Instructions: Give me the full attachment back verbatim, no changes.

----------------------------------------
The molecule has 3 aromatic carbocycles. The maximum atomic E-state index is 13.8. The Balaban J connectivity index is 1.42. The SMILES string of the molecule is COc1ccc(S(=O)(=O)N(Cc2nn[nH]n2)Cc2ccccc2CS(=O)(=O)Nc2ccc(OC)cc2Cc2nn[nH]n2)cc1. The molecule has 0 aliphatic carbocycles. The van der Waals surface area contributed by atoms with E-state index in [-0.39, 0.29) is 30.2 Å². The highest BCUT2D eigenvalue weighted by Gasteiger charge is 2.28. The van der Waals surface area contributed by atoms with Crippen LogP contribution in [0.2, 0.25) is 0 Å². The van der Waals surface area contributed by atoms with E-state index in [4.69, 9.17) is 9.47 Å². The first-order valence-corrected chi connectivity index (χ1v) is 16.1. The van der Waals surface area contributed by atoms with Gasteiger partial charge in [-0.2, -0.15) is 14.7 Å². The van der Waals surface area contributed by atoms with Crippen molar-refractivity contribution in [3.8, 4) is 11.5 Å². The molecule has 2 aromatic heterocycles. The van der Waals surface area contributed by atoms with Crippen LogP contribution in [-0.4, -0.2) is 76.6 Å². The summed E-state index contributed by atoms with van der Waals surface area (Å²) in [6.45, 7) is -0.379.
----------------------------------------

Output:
The molecule has 3 aromatic carbocycles. The maximum atomic E-state index is 13.8. The Balaban J connectivity index is 1.42. The SMILES string of the molecule is COc1ccc(S(=O)(=O)N(Cc2nn[nH]n2)Cc2ccccc2CS(=O)(=O)Nc2ccc(OC)cc2Cc2nn[nH]n2)cc1. The molecule has 0 aliphatic carbocycles. The van der Waals surface area contributed by atoms with E-state index in [-0.39, 0.29) is 30.2 Å². The highest BCUT2D eigenvalue weighted by Gasteiger charge is 2.28. The van der Waals surface area contributed by atoms with Crippen LogP contribution in [0.2, 0.25) is 0 Å². The van der Waals surface area contributed by atoms with E-state index in [4.69, 9.17) is 9.47 Å². The first-order valence-corrected chi connectivity index (χ1v) is 16.1. The van der Waals surface area contributed by atoms with Gasteiger partial charge in [-0.2, -0.15) is 14.7 Å². The van der Waals surface area contributed by atoms with Crippen molar-refractivity contribution in [3.8, 4) is 11.5 Å². The molecule has 2 aromatic heterocycles. The van der Waals surface area contributed by atoms with Crippen LogP contribution in [-0.4, -0.2) is 76.6 Å². The summed E-state index contributed by atoms with van der Waals surface area (Å²) in [6.45, 7) is -0.379.